From the Mansfield Historical Society Newsletter, Vol. 37, No. 6, November 2001
A year ago, Roberta Smith reported on her discoveries about the Mansfield Fife and Drum Corps. Renown for being one of the best Drum Corps in the state, at one time it consisted of 16 men – 13 drummers and three fifers.
Jared Gorton Freeman was one of the drummers and it was said of him “he could get as much out of a drum as anyone in the state.” He owned the house, now known as the Altnaveigh Inn [currently the Spring Hill Inn], from 1867 until his death in 1906.
Nathaniel Perkins, of Mansfield’s Pleasant Valley, was one of the fifers and because of his skill in playing his instrument he became known as ‘Whistling Perkins”.
For many years the Mansfield Drum Corps was the outstanding group in the state and participated in numerous contests and captured prizes. On Sept. 6, 1882, the Willimantic Chronicle reported that “The Mansfield Drum corps went to a convention at Wallingford last Thursday and returned in the evening with the first prize for drumming.”
Recently two other articles from the Willimantic Chronicle surfaced that report on balls given in the Town Hall (now part of our museum complex) and give the names of some other members of the Mansfield Fife and Drum Corps.
Willimantic Chronicle, Jan. 28, 1880: The ball given by the Mansfield Fife and Drum Crops last Friday evening was a creditable affair to those who got it up and managed it. There were sixty-five dancing tickets sold, and a more quiet, orderly gathering we never saw assembled in the hall. The music was excellent, and we cannot speak too highly of Mr. Richardson’s calling. Mr. G.W. More and Col. Macfarlane were excellent floor managers, and appeared as bright and good-natured at the close of the dance as at the beginning. A large number of spectators were present, and spoke highly in praise of the occasion. Among the dancers we noticed the veteran Capt. Macfarlane, who tripped the “light fantastic toe” apparently with as much enjoyment, and certainly with as much alacrity as any of the more youthful dancers. Supper was served at the house of Mr. J.G. Freeman [now the Altnaveigh Inn], a member of the Drum Corps, and which is, without doubt, the best snare drummer in Tolland county. The tables were well laden and were well patronized during the evening. Cooking of the oysters was superintended by Capt. Albert, which alone would be a sufficient guarantee of their toothsomeness. Dancing was kept up steadily until after 3 o’clock, when the company began gradually to depart, and by 4 o’clock the old hall was as empty and silent as ever.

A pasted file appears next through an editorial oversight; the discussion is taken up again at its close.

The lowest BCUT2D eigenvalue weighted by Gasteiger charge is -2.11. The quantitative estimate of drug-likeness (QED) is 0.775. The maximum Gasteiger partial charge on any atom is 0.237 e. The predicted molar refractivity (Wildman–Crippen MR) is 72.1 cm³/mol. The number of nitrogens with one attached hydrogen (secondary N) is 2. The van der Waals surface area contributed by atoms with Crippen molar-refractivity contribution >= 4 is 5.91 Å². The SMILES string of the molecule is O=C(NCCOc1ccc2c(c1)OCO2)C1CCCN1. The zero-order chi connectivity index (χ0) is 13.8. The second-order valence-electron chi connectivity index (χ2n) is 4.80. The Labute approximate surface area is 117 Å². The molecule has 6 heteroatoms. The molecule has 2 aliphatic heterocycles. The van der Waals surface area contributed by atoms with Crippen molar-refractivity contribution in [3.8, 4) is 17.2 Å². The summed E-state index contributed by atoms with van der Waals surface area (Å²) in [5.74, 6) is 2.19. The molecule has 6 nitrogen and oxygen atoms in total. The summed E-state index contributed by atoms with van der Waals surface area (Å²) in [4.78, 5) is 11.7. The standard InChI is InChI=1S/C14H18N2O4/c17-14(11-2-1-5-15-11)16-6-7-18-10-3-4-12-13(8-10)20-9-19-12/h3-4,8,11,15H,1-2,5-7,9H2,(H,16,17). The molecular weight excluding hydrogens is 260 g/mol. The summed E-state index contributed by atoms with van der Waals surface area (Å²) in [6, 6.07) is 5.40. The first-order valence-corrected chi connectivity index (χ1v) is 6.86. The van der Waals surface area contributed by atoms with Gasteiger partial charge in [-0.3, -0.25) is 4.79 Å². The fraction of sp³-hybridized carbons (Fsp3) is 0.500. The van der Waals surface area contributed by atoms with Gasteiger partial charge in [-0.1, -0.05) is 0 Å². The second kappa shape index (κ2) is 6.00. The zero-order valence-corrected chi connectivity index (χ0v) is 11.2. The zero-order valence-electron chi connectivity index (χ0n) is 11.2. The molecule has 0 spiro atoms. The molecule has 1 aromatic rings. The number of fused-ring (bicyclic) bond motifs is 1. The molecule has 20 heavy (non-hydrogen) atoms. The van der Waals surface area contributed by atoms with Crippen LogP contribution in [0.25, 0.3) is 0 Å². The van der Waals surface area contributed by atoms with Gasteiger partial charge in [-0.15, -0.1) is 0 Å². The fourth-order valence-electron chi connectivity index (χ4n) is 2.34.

Willimantic Chronicle, March 1, 1882: The ball given under the auspices of the Mansfield Fife and Drum Corps (the last of the season) at the Town hall last Friday night Feb. 24th, was a grand success and will long remain a memorable affair in the minds of those present. The music furnished by E. Jackson, F. Jackson, F. Bliss, A. Freeman and C. Cummings, was good and all that could be desired. Most if not all of the performers are members of the corps thus showing to the world that they have the talent and can furnish music suitable for most any occasion. The corps consists of fifteen pieces, drums and fifes, and are equal if not superior to any in the state. The general director was the pleasant and genial N.P. Perkins of Pleasant Valley. Floor directors: Geo. W. More, J.M. Wallen, A.H. Freeman, O.G. Hanks. Prompter: O.M. Richardson.
How delightful to imagine the Old Town Hall reverberating with music and filled with couples dancing into the wee hours of the morning!